We are now living in a liminal time—a time between two spaces. We have come through a pandemic and a rebuilding after a fire. This was a traumatic time for us as a congregation, but we proved we are Emanuel Strong. We are Emanuel Strong because of the very nature of our name, Emanuel—God with us. Throughout this difficult time, we have learned more fundamentally what it means that God is with us, that God never abandons us.
And yet we are now staring at a new frontier before us, much like the disciples that fateful day in Bethany. We know that God is with us as we embark on the journey into this new frontier, but it’s nonetheless before us. We don’t forget where we’ve been, but we cannot let the past dictate our future. We have a future before us that’s bright with possibility, but we must be shrewd in how we approach it. We could use this time as an opportunity, or we could squander it. Let’s use it as an opportunity.
Therefore, I challenge this parish, I challenge you, to answer the question, “Why Emanuel?” We have members in this congregation who are deeply involved with the work of Relay for Life with the American Cancer Society. Their work makes a difference, and they’re passionate about it. When you ask them, they have an answer why they relay. The simple message for them might be because “cancer doesn’t take a day off,” but everyone who is excited about Relay for Life has a more personal response to the question, “Why do I relay?” They are always ready to give an account for why they’re excited about this cause.
Might that enthusiasm, that commitment, that readiness and willingness be an example for us here? “Why Emanuel?” The simple message we could give to that question might be because “sin, death, and the devil don’t take a day off,” but everyone who is excited about what we’re doing here at Emanuel, empowered by the Holy Spirit, God’s very own presence among us, ought to have a more personal response to the question, “Why Emanuel?”
We can’t expect people to just join what we are doing as a church anymore because that’s what good people do. Society no longer has a view that church is what makes for a “good person.” People can be good people by going to synagogue, going to mosque, going to the Masons meeting, or simply…being a good person.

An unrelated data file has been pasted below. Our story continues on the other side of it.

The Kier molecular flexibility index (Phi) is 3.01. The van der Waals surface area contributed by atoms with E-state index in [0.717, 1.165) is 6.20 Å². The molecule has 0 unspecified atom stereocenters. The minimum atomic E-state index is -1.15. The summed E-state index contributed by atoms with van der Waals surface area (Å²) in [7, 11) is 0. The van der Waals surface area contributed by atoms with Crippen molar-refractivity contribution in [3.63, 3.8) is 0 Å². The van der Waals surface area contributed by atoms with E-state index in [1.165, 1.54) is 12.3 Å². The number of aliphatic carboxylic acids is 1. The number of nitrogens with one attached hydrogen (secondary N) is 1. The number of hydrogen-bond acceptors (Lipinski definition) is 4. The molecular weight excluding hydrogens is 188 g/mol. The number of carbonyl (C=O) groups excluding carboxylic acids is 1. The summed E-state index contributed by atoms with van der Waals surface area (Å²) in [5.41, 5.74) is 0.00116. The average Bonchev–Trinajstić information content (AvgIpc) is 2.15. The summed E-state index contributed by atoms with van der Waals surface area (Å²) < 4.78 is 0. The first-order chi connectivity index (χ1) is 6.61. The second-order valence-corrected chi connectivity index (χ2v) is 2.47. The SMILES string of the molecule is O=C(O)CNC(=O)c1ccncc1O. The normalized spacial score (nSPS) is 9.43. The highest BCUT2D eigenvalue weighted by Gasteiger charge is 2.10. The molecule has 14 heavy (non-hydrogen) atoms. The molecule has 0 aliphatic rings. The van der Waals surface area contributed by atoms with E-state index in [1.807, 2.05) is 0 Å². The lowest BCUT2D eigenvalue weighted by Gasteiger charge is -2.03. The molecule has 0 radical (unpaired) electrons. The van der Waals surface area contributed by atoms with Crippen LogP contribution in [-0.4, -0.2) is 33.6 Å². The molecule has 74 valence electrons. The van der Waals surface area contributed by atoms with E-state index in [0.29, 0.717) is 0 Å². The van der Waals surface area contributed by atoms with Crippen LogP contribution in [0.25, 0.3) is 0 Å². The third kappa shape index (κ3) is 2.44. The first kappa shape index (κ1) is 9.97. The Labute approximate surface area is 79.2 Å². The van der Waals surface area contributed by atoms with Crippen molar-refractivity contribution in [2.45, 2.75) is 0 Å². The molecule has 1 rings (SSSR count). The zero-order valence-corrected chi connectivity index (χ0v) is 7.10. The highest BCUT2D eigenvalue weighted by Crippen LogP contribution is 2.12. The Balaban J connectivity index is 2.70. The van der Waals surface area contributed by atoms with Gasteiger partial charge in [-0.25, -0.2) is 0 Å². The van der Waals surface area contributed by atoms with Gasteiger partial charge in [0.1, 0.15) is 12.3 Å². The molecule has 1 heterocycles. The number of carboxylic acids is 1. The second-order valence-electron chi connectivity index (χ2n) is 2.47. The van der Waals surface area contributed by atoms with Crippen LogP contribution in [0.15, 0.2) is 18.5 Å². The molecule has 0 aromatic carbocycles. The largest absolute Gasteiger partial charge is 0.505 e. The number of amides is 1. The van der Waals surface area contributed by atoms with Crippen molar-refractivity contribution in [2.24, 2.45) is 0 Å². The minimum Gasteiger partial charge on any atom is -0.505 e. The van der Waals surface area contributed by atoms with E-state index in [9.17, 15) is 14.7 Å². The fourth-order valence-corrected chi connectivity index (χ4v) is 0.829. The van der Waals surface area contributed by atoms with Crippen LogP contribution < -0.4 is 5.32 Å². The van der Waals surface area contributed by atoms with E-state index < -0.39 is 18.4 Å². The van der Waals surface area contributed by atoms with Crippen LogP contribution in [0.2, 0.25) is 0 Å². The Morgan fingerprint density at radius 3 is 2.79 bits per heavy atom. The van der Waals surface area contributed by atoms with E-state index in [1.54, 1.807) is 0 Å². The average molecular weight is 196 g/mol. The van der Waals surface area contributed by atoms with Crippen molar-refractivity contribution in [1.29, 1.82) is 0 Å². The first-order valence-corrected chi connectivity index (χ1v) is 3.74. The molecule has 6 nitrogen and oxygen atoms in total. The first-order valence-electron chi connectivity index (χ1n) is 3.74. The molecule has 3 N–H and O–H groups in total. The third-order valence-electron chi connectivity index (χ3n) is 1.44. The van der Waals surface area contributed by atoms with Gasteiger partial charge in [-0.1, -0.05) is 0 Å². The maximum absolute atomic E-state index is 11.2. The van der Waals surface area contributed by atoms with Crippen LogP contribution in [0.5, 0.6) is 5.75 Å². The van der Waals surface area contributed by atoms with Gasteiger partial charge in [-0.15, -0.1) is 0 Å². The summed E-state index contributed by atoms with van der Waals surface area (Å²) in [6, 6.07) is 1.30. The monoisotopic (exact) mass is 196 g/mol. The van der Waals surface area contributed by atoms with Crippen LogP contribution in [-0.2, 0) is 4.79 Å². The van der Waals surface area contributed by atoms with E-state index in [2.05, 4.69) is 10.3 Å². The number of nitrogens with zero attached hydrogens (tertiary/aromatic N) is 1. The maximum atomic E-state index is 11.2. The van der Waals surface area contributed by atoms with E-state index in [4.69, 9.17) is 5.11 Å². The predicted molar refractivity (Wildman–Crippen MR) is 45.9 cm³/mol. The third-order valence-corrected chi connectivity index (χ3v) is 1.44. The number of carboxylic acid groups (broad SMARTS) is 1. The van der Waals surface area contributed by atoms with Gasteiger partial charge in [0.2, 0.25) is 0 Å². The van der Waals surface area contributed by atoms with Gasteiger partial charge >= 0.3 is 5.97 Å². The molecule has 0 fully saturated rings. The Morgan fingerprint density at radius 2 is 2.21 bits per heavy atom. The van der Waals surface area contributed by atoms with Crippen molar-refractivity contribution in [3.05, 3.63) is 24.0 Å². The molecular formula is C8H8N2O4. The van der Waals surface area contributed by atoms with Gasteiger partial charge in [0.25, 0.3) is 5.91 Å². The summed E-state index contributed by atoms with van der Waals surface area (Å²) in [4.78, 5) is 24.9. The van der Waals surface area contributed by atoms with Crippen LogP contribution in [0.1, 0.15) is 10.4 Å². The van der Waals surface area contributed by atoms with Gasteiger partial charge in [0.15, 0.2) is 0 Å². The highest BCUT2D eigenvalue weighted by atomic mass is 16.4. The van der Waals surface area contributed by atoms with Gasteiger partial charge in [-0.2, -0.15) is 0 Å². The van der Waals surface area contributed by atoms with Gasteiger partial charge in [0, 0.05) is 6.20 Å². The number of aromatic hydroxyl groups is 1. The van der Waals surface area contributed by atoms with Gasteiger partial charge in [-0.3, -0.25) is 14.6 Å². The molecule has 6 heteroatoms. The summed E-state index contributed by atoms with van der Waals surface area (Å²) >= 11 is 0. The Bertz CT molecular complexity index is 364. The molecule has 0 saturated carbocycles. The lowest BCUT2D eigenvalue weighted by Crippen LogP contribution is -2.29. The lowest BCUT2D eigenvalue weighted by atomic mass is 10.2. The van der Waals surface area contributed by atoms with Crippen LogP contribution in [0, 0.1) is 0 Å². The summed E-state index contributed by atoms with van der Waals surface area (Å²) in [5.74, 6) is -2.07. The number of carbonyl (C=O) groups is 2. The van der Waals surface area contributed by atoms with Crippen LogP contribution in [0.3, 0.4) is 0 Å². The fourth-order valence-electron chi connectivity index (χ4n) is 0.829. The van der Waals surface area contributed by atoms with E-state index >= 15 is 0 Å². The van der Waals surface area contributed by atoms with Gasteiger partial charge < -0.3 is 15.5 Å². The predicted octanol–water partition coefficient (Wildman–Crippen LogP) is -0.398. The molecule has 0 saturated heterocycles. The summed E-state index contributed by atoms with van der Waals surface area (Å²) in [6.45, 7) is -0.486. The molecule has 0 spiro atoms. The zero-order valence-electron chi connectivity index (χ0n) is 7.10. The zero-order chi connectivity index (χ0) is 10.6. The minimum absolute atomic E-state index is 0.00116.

The church isn’t about being a good person.
Jesus didn’t die so you could be a good person.
The church has a mission that is far beyond simply being a good person. Jesus died to reconcile you and all creation with you to God’s creative and redeeming design for life above all else. Goodness will win out over evil, and that’s the message of the church—not that we lead moral lives, but that whatever is detrimental to God’s good design for fullness of life is destroyed by the power of love, made most clearly visible for us and for the world in the life and death of Jesus, the same life and death we participate in when we join the body of Christ, the church, in mission. This mission is more than doing good things for other people—although that is definitely part of it. It’s more than having social events or doing pledge drives. It’s about communing with God in all our life, knowing and understanding that nothing can separate us or anyone in Christ from that love. Sin, death, and the devil don’t take a day off, and neither does the mission of the church.
That message is lofty, no doubt. But it’s the core articulation of what the message of the whole church, across time and place, has been and will remain. We at Emanuel have this mission in a particular place and in a particular context. And therefore, we must articulate this mission in light of our own particular place and particular context. Like the disciples at the Ascension who needed to articulate the good news first for Jerusalem, then for Samaria and Judea, we must understand our calling as Jesus’ disciples first here at Emanuel, then in Fitchburg, Ashby, Leominster, Lunenburg, and beyond. We must be able to answer the question “Why Emanuel” as easily as we might for other things we’re engaged in. We must always ready to give an account for why we’re excited about what God is doing at Emanuel in, with, and through us as members of his Son’s body. God’s work. Our hands. When we can answer this question, we can share with other people and encourage them to join in the mission we share, not only of sharing God’s creative and redeeming love with the world, but sharing God’s creative and redeeming love here at Emanuel, through our church family, in our particular place and our particular context.
Let’s figure out how we’re going to answer the question, “Why Emanuel?” When we honestly and faithfully can answer that, we’re taking advantage of the new frontier before us as an opportunity—an opportunity where we know God is already waiting to meet us along the way.
In the name of the Father and of the Son and of the Holy Spirit. Amen.